The Texas Hill Country has the highest density of shrub-eating animals in the United States.
Texas is home to about 4 million white-tailed deer, and about half of them live in the Hill Country and Edwards Plateau. In addition, Texas is home to more than 2 million goats, sheep and exotics, and the majority of these live in the Hill Country. These animals depend on browse, the leaves and tender twigs of woody plants, as an important part of their diet.
There are about 200 species of woody plants native to the Hill Country and an average ranch may have 30 – 60 different types. Knowing how to identify, appreciate and manage browse plants is one of the primary jobs of successful ranchers and wildlife managers.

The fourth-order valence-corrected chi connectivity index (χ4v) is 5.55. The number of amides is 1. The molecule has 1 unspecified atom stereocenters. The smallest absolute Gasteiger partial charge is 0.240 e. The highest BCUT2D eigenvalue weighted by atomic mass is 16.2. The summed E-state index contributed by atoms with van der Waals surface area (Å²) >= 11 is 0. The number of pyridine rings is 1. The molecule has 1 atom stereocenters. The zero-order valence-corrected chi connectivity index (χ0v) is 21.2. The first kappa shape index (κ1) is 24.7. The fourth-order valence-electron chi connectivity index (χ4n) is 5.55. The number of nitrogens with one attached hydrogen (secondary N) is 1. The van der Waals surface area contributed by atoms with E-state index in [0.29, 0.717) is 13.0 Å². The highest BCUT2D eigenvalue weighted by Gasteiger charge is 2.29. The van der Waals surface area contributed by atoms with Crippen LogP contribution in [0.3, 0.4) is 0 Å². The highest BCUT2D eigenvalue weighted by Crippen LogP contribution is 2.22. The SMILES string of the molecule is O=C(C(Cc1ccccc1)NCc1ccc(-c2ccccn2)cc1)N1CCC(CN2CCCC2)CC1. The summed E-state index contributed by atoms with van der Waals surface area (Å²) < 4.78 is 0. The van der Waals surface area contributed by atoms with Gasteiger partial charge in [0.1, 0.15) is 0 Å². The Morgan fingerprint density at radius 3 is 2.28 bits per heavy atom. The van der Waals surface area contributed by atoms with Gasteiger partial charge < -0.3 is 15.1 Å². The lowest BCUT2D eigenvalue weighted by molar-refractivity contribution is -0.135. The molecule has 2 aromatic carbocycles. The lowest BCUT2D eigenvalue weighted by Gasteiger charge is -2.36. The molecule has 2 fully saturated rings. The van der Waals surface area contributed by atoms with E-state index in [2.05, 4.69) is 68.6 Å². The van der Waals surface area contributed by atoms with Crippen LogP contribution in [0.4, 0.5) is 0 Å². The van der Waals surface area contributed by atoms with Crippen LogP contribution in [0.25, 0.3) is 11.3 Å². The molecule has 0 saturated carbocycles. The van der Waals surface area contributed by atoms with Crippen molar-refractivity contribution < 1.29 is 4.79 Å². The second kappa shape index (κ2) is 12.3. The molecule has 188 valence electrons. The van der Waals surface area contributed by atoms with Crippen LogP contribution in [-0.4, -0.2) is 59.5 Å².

Scientific studies have revealed the importance of browse in the diet of small ungulates, and when it comes to white-tailed deer, browse is the primary part of their diet. Deer also eat mast, forbs and some grass, but browse is what keeps them alive most of the time. Table 1 shows the percentage of browse in the diet of deer, livestock and common exotics based on studies done at the Kerr Wildlife Management Area.
Read more from Steve Nelle and the Texas Wildlife Association.